Jonathan Flaum on why deliveries may be the new thing.
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Old School Milkman Makes Comeback In Asheville

The rise of grocery stores led to the fall of familiar delivery guys, but the milkman might just be poised for a comeback.The route might be reminiscent of something your grandparents remember.

People like the idea of the milkman coming back, said Jonathon Flaum.

Tuesday, his business Farm To Home Milk launched delivery service at 100 homes. We have some good products, Flaum said behind the wheel. I think people are willing to give us a try.

Farm to Home Milk, Asheville’s new milk (and more) delivery service is coming

How does a writer become a milkman? It starts with a walk around Coulter Bay in the Tetons and ends at home.

On vacation in Colorado, Jonathan Flaum mused over the idea of starting a milk-delivery business, an occupation that could move him out of the isolation of his writer’s studio and into a world of interaction. Flaum has published several books, including “How the Red Wolf Found its Howl: The Internal Journey to Leadership.”

But he wanted to find a way to spend more time with his 11-year-old son Ren and 7-year-old daughter Eve.

“You know, (writing) is not the kind of thing your kids can help you with,” Flaum said. “I really wanted to do something where the kids could understand it and interact with it, have fun and help out, ride in the truck with me, help me load it up once in a while.”
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Asheville writer to start Farm to Home Milk delivery service

My friend Jonathon Flaum is starting up a new milk delivery business in Asheville called Farm to Home Milk.

Back in 2005, I was business editor at the Asheville Citizen-Times and I signed on Jonathon to be a columnist for the newspaper. An accomplished author who wrote about leadership, Jonathon wrote “Creativity at Work” and “Meaning at Work” columns that were thoughtful and powerful. He’s been writing about finding your passion at work long before it became fashionable.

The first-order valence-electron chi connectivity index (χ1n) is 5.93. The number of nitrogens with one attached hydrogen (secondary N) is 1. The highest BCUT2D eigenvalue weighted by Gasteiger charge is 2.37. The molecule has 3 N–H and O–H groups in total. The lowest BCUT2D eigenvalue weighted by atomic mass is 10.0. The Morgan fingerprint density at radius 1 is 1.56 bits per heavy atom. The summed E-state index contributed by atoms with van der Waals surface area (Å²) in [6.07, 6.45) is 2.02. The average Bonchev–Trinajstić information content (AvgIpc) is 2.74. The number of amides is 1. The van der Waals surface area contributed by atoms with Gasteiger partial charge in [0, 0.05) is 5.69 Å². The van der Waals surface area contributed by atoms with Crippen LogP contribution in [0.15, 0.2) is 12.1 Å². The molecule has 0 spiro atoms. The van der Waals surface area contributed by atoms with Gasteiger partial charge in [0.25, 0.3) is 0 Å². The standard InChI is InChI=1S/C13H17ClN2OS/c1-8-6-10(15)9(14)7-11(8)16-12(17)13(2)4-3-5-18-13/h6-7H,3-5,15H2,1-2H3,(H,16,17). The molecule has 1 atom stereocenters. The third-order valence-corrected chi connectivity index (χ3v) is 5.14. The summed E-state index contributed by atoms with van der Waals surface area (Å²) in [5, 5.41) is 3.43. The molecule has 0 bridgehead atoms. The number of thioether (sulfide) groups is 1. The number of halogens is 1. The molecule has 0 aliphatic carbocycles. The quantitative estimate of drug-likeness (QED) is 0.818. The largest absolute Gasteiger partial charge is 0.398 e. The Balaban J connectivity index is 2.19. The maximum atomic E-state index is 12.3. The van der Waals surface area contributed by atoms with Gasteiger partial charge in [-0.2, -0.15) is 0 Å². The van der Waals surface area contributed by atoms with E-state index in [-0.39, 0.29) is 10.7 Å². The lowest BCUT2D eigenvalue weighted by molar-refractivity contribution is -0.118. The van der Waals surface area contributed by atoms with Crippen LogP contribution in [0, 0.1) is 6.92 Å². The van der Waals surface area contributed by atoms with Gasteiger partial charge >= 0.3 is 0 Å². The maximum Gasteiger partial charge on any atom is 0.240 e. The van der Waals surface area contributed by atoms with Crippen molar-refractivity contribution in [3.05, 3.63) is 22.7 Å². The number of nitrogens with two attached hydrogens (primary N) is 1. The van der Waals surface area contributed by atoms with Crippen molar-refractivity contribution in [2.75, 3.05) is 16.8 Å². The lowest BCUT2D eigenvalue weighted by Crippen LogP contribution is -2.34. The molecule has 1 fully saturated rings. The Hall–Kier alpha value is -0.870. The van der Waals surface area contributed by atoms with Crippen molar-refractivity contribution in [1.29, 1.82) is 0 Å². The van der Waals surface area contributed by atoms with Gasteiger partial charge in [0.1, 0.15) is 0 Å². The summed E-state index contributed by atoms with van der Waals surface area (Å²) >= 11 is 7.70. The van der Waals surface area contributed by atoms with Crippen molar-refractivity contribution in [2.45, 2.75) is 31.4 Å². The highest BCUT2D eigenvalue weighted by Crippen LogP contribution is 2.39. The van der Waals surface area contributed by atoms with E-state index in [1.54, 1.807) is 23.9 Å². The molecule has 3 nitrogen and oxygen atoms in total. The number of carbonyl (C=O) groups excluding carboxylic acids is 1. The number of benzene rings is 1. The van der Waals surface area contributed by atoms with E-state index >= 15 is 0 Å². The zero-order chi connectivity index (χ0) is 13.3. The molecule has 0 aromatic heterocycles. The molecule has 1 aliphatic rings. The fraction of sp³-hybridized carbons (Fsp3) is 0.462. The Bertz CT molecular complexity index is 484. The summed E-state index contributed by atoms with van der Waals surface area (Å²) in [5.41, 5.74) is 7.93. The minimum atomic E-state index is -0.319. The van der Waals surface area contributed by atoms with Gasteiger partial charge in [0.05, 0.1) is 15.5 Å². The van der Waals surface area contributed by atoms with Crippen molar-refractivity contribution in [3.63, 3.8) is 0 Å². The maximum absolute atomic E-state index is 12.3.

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Asheville milk truck ready to launch

Jonathon Flaum has taken a rather creative career turn. And now, Asheville can boast a milk delivery truck, the first since Biltmore Farms ceased milk delivery in 1985 (when the company was sold to PET). 

Flaum, Asheville’s newest milkman, is also an ordained Zen priest, a father of two and a former owner of the Write Mind Institute, a center for leadership and creativity training on Lexington Avenue. He’s also an author, with three books to his credit (published in eight languages), including “How the Paper Fish Learned to Swim: A Fable About Inspiring Creativity and Bringing New Ideas to Life.” 

Writing speeches for business bigwigs between books, Flaum knew he wanted to do something different. 
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Glass-bottle good: Farm to Home Milk offers a modern delivery service

Jonathon Flaum is precisely the kind of person you want to show up on your front porch once a week. With a smile for everyone and a smart blue cap and coat emblazoned with the word “milk,” his demeanor is as wholesome as the product he sells. He’s a milkman. 

With help from his wife, Tami Flaum, and their children, Eve, 7, and Ren, 11, Jonathon heads up Farm to Home Milk, an old-school milk delivery service, complete with a truck and glass bottles — and updates such as online ordering.